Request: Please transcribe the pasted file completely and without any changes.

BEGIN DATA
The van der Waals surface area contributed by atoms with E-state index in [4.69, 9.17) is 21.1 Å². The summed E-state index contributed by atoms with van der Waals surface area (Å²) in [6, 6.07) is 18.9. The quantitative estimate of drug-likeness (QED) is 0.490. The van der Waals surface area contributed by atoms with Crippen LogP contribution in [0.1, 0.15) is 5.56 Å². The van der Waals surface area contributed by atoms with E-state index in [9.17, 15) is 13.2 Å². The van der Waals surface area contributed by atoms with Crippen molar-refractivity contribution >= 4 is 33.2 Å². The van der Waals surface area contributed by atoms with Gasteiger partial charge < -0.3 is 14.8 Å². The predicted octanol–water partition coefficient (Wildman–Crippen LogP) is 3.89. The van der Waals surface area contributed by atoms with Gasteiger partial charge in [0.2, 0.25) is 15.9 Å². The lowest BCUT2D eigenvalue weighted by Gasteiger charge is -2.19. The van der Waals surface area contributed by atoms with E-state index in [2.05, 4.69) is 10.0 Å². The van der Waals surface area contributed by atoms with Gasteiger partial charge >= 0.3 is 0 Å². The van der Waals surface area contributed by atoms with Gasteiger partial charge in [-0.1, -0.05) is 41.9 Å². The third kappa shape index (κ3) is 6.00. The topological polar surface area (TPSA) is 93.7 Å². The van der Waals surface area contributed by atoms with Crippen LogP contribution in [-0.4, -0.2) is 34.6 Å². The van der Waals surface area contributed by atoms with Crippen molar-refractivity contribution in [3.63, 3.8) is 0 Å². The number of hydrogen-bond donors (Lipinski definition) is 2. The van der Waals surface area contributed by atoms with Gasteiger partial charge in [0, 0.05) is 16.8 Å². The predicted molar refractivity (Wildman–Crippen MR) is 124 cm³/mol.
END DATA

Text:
The van der Waals surface area contributed by atoms with E-state index in [4.69, 9.17) is 21.1 Å². The summed E-state index contributed by atoms with van der Waals surface area (Å²) in [6, 6.07) is 18.9. The quantitative estimate of drug-likeness (QED) is 0.490. The van der Waals surface area contributed by atoms with Crippen LogP contribution in [0.1, 0.15) is 5.56 Å². The van der Waals surface area contributed by atoms with E-state index in [9.17, 15) is 13.2 Å². The van der Waals surface area contributed by atoms with Crippen molar-refractivity contribution >= 4 is 33.2 Å². The van der Waals surface area contributed by atoms with Gasteiger partial charge < -0.3 is 14.8 Å². The predicted octanol–water partition coefficient (Wildman–Crippen LogP) is 3.89. The van der Waals surface area contributed by atoms with Gasteiger partial charge in [0.2, 0.25) is 15.9 Å². The lowest BCUT2D eigenvalue weighted by Gasteiger charge is -2.19. The van der Waals surface area contributed by atoms with E-state index in [2.05, 4.69) is 10.0 Å². The van der Waals surface area contributed by atoms with Gasteiger partial charge >= 0.3 is 0 Å². The van der Waals surface area contributed by atoms with Gasteiger partial charge in [-0.1, -0.05) is 41.9 Å². The third kappa shape index (κ3) is 6.00. The topological polar surface area (TPSA) is 93.7 Å². The van der Waals surface area contributed by atoms with Crippen LogP contribution in [-0.4, -0.2) is 34.6 Å². The van der Waals surface area contributed by atoms with Crippen molar-refractivity contribution in [3.63, 3.8) is 0 Å². The number of hydrogen-bond donors (Lipinski definition) is 2. The van der Waals surface area contributed by atoms with Gasteiger partial charge in [0, 0.05) is 16.8 Å². The predicted molar refractivity (Wildman–Crippen MR) is 124 cm³/mol.